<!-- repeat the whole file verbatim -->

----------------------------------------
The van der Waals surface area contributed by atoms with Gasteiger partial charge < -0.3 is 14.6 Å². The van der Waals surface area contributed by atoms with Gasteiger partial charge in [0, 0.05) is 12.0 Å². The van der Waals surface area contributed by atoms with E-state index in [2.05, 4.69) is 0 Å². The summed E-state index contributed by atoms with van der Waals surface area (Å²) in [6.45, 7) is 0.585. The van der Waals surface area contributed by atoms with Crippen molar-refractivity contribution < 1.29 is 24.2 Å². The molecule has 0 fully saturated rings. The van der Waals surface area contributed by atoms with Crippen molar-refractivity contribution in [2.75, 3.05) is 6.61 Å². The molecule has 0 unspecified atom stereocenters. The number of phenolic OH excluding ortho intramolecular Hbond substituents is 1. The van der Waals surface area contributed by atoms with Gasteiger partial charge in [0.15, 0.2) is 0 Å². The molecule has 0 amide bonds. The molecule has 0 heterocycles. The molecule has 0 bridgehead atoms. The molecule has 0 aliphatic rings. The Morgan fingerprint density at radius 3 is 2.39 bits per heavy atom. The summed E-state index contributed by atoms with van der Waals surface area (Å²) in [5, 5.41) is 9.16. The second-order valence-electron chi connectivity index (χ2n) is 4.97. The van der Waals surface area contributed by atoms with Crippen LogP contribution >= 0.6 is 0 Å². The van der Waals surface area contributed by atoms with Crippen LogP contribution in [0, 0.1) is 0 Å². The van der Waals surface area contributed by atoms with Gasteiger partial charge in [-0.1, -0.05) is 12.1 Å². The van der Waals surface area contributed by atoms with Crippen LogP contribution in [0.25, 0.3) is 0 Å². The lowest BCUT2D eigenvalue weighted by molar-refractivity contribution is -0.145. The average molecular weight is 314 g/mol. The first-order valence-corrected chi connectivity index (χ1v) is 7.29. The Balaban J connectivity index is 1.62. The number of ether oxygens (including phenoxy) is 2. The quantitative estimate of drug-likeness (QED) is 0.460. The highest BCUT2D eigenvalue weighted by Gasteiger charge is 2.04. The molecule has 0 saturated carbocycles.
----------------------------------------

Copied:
The van der Waals surface area contributed by atoms with Gasteiger partial charge < -0.3 is 14.6 Å². The van der Waals surface area contributed by atoms with Gasteiger partial charge in [0, 0.05) is 12.0 Å². The van der Waals surface area contributed by atoms with E-state index in [2.05, 4.69) is 0 Å². The summed E-state index contributed by atoms with van der Waals surface area (Å²) in [6.45, 7) is 0.585. The van der Waals surface area contributed by atoms with Crippen molar-refractivity contribution < 1.29 is 24.2 Å². The molecule has 0 fully saturated rings. The van der Waals surface area contributed by atoms with Crippen molar-refractivity contribution in [2.75, 3.05) is 6.61 Å². The molecule has 0 unspecified atom stereocenters. The number of phenolic OH excluding ortho intramolecular Hbond substituents is 1. The van der Waals surface area contributed by atoms with Gasteiger partial charge in [0.15, 0.2) is 0 Å². The molecule has 0 amide bonds. The molecule has 0 heterocycles. The molecule has 0 bridgehead atoms. The molecule has 0 aliphatic rings. The Morgan fingerprint density at radius 3 is 2.39 bits per heavy atom. The summed E-state index contributed by atoms with van der Waals surface area (Å²) in [5, 5.41) is 9.16. The second-order valence-electron chi connectivity index (χ2n) is 4.97. The van der Waals surface area contributed by atoms with Crippen LogP contribution >= 0.6 is 0 Å². The van der Waals surface area contributed by atoms with Crippen LogP contribution in [0, 0.1) is 0 Å². The van der Waals surface area contributed by atoms with Gasteiger partial charge in [-0.1, -0.05) is 12.1 Å². The van der Waals surface area contributed by atoms with Crippen LogP contribution in [0.25, 0.3) is 0 Å². The lowest BCUT2D eigenvalue weighted by molar-refractivity contribution is -0.145. The average molecular weight is 314 g/mol. The first-order valence-corrected chi connectivity index (χ1v) is 7.29. The Balaban J connectivity index is 1.62. The number of ether oxygens (including phenoxy) is 2. The quantitative estimate of drug-likeness (QED) is 0.460. The highest BCUT2D eigenvalue weighted by Gasteiger charge is 2.04. The molecule has 0 saturated carbocycles.